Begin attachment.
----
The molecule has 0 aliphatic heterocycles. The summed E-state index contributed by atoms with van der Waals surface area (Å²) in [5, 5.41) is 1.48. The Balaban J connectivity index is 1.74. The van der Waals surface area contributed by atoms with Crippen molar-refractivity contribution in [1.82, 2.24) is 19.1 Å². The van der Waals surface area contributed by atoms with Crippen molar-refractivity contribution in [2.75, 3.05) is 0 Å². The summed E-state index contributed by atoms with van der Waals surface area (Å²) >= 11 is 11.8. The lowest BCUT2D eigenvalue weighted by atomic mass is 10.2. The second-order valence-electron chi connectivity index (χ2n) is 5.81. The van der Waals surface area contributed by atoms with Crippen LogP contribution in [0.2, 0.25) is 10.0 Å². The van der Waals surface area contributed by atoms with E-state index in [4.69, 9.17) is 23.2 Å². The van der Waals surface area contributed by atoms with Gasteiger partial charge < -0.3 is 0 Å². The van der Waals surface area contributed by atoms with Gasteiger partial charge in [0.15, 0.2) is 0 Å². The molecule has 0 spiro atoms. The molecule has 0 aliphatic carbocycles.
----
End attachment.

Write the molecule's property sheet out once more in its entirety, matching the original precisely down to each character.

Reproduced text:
The molecule has 0 aliphatic heterocycles. The summed E-state index contributed by atoms with van der Waals surface area (Å²) in [5, 5.41) is 1.48. The Balaban J connectivity index is 1.74. The van der Waals surface area contributed by atoms with Crippen molar-refractivity contribution in [1.82, 2.24) is 19.1 Å². The van der Waals surface area contributed by atoms with Crippen molar-refractivity contribution in [2.75, 3.05) is 0 Å². The summed E-state index contributed by atoms with van der Waals surface area (Å²) >= 11 is 11.8. The lowest BCUT2D eigenvalue weighted by atomic mass is 10.2. The second-order valence-electron chi connectivity index (χ2n) is 5.81. The van der Waals surface area contributed by atoms with Crippen LogP contribution in [0.2, 0.25) is 10.0 Å². The van der Waals surface area contributed by atoms with E-state index in [4.69, 9.17) is 23.2 Å². The van der Waals surface area contributed by atoms with Gasteiger partial charge < -0.3 is 0 Å². The van der Waals surface area contributed by atoms with Gasteiger partial charge in [0.15, 0.2) is 0 Å². The molecule has 0 spiro atoms. The molecule has 0 aliphatic carbocycles.